The grandfather paradox is a proposed paradox of time travel first described (in this exact form) by the science fiction writer Rene Barjavel in his 1943 book "Le Voyageur Imprudent" ("The Imprudent Traveler)".
The paradox is this: suppose a man traveled back in time and killed his biological grandfather before the latter met the traveler's grandmother. As a result, one of the traveler's parents (and by extension the traveler himself) would never have been conceived. This would imply that he could not have traveled back in time after all, which means the grandfather would still be alive, and the traveler would have been conceived allowing him to travel back in time and kill his grandfather. Thus each possibility seems to imply its own negation, a type of logical paradox.
Despite the name, the grandfather paradox does not exclusively regard the impossibility of one's own birth. Rather, it regards any action that makes impossible the ability to travel back in time in the first place. The paradox's namesake example is merely the most commonly thought of when one considers the whole range of possible actions. Another example would be using scientific knowledge to invent a time machine, then going back in time and (whether through murder or otherwise) impeding a scientist's work that would eventually lead to the very information that you used to invent the time machine.
An equivalent paradox is known (in philosophy) as auto-infanticide, going back in time and killing oneself as a baby.
The grandfather paradox has been used to argue that backwards time travel must be impossible. However, a number of hypotheses have been postulated to avoid the paradox, such as the idea that the past is unchangeable, so the grandfather must have already survived the attempted killing; or the time traveler creates an alternate time line in which the traveler was born.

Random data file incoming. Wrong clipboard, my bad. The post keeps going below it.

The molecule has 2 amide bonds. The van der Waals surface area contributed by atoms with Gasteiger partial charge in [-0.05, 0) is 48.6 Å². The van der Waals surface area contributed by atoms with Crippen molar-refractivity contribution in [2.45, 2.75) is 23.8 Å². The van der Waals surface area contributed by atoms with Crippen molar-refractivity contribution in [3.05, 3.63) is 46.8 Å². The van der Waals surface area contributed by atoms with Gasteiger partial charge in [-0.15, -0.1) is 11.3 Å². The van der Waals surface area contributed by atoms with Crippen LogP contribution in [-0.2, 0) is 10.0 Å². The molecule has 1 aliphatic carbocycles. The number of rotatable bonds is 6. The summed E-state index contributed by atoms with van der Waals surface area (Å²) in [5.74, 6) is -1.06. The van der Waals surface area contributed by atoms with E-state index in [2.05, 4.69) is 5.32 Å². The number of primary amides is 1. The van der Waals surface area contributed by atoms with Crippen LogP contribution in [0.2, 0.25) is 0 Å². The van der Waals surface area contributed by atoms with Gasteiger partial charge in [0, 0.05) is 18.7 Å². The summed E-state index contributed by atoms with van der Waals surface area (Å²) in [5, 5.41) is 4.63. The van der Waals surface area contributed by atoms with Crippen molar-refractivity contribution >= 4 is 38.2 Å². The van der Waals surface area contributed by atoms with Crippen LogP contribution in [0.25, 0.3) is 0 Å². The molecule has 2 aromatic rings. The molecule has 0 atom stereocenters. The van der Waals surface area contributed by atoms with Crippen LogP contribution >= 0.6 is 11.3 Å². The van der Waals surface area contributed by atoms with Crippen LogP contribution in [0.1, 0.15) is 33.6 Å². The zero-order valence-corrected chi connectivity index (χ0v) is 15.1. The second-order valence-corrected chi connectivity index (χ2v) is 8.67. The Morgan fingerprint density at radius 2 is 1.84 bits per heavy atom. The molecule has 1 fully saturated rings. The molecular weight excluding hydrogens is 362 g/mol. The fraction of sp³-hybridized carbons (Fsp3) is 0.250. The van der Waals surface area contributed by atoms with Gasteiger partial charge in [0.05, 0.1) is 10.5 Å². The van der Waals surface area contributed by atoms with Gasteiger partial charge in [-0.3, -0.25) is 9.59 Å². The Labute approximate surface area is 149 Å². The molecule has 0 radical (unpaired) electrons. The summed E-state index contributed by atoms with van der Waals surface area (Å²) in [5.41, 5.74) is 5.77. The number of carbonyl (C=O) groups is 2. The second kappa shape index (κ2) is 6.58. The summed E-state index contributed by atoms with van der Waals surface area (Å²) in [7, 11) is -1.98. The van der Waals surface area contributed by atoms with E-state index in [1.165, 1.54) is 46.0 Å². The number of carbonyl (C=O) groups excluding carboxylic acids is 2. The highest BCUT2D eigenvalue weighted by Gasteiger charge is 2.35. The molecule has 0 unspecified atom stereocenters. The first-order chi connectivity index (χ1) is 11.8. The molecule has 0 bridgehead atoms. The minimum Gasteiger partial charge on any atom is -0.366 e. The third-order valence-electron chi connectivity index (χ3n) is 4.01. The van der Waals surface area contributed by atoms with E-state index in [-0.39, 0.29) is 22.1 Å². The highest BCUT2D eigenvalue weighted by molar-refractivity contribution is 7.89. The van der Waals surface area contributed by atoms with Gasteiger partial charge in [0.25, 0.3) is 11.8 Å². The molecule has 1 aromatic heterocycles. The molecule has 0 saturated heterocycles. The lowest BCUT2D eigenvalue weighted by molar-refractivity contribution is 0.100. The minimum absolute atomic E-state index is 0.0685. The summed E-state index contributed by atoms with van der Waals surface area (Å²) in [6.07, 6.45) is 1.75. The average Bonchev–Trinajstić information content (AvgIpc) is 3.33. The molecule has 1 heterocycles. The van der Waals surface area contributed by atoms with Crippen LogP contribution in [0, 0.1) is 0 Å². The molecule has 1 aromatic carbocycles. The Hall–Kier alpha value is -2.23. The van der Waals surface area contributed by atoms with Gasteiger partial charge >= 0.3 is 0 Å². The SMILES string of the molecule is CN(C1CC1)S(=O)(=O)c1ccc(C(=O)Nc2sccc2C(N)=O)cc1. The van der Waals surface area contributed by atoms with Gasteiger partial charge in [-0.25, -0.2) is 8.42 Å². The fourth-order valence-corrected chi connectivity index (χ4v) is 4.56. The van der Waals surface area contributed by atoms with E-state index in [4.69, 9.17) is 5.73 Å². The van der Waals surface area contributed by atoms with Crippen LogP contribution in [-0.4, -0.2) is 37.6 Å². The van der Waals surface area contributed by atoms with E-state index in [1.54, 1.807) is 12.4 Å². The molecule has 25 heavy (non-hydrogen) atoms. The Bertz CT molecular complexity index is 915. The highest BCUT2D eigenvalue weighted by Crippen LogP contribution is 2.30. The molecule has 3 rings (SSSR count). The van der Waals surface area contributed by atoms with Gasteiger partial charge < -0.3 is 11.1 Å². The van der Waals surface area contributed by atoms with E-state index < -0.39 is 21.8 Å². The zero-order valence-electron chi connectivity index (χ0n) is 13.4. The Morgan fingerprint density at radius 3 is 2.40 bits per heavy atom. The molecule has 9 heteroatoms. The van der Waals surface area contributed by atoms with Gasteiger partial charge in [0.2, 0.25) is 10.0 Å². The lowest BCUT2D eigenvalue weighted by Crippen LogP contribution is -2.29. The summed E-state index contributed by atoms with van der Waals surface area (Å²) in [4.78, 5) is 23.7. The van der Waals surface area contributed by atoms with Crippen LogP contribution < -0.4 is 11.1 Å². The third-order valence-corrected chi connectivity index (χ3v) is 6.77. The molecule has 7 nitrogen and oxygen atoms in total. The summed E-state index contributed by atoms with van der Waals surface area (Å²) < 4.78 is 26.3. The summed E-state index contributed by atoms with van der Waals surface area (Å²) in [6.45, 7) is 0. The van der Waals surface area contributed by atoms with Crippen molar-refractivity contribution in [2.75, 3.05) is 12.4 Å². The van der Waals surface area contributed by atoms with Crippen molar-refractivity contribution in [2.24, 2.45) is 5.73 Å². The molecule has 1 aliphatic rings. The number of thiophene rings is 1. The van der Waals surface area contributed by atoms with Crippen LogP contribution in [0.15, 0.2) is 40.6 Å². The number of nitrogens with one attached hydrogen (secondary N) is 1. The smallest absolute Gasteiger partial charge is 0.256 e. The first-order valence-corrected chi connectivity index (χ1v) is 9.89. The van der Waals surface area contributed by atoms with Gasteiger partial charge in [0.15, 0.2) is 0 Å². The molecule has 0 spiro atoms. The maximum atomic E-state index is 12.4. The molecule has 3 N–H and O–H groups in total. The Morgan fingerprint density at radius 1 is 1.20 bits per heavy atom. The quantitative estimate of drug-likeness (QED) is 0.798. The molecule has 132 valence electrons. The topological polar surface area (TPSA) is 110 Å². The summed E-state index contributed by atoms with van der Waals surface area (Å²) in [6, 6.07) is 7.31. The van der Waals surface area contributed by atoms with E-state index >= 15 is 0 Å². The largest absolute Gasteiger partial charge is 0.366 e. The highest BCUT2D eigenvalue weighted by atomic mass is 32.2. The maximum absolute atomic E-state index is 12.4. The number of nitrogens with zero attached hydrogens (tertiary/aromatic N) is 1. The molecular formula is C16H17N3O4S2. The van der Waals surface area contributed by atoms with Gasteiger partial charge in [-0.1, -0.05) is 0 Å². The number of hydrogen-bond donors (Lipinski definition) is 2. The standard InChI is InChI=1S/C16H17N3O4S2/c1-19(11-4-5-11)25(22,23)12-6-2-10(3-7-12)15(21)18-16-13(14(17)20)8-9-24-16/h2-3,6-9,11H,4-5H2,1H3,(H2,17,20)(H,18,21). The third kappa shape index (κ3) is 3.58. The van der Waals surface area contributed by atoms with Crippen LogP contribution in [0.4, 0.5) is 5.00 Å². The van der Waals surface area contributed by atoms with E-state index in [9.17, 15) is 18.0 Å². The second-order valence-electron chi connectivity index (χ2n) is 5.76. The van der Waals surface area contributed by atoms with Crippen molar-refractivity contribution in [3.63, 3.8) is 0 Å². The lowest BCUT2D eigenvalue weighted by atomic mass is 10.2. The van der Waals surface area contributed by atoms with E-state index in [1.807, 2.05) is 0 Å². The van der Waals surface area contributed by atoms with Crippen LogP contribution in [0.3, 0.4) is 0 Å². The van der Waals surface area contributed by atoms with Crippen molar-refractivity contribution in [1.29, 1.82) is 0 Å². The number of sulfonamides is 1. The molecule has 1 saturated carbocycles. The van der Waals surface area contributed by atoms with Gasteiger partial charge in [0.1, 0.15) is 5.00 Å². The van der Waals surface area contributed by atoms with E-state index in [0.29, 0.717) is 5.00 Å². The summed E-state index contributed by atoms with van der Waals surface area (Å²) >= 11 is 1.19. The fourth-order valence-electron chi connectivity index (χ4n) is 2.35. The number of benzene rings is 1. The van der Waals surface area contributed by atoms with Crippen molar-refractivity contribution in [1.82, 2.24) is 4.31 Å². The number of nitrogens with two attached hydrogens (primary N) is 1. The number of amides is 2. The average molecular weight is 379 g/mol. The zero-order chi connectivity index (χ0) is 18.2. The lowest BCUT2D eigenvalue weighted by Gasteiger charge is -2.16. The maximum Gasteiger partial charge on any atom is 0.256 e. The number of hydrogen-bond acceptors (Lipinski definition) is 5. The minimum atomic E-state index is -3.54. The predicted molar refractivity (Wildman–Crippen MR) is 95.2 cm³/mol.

The Novikov self-consistency Principle and Kip S. Thorne expresses one view on how backwards time travel could be possible without a danger of paradoxes. According to this hypothesis, the only possible time lines are those entirely self-consistent - so anything a time traveler does in the past must have been part of history all along, and the time traveler can never do anything to prevent the trip back in time from happening, since this would represent an inconsistency. In layman's terms, this is often called determinism. It conflicts with the notion of free-will. Succinctly, this explanation states that if time travel is possible, then actions are determined by history.
There could be "an ensemble of parallel universes" such that when the traveller kills the grandfather, the act took place in (or resulted in the creation of) a parallel universe where the traveler's counterpart never exists as a result. However, his prior existence in the original universe is unaltered. Succinctly, this explanation states that: if time travel is possible, then multiple versions of the future exist in parallel universes. Alternate time lines would also apply if a person went back in time to shoot himself because in the past, he would be dead as in the future he would be alive and well.
Examples of parallel universes postulated in physics are:
M-theory is put forward as a hypothetical master theory that unifies the six superstring theories, although at present it is largely incomplete. One possible consequence of ideas drawn from M-theory is that multiple universes in the form of 3-dimensional membranes known as branes could exist side-by-side in a fourth large spatial dimension (which is distinct from the concept of time as a fourth dimension).
However, there is currently no argument from physics that there would be one brane for each physically possible version of history as in the many-worlds interpretation, nor is there any argument that time travel would take one to a different brane.
According to this theory, if one were to do something in the past that would cause their nonexistence, upon returning to the future, they would find themselves in a world where the effects (and chain reactions thereof) their actions are not present, as the person never existed. Through this theory, they would still exist, though. A famous example of this theory is It's A Wonderful Life.
The idea of preventing paradoxes by supposing that the time traveler is taken to a parallel universe while his original history remains intact, which is discussed above in the context of science, is also common in science fiction.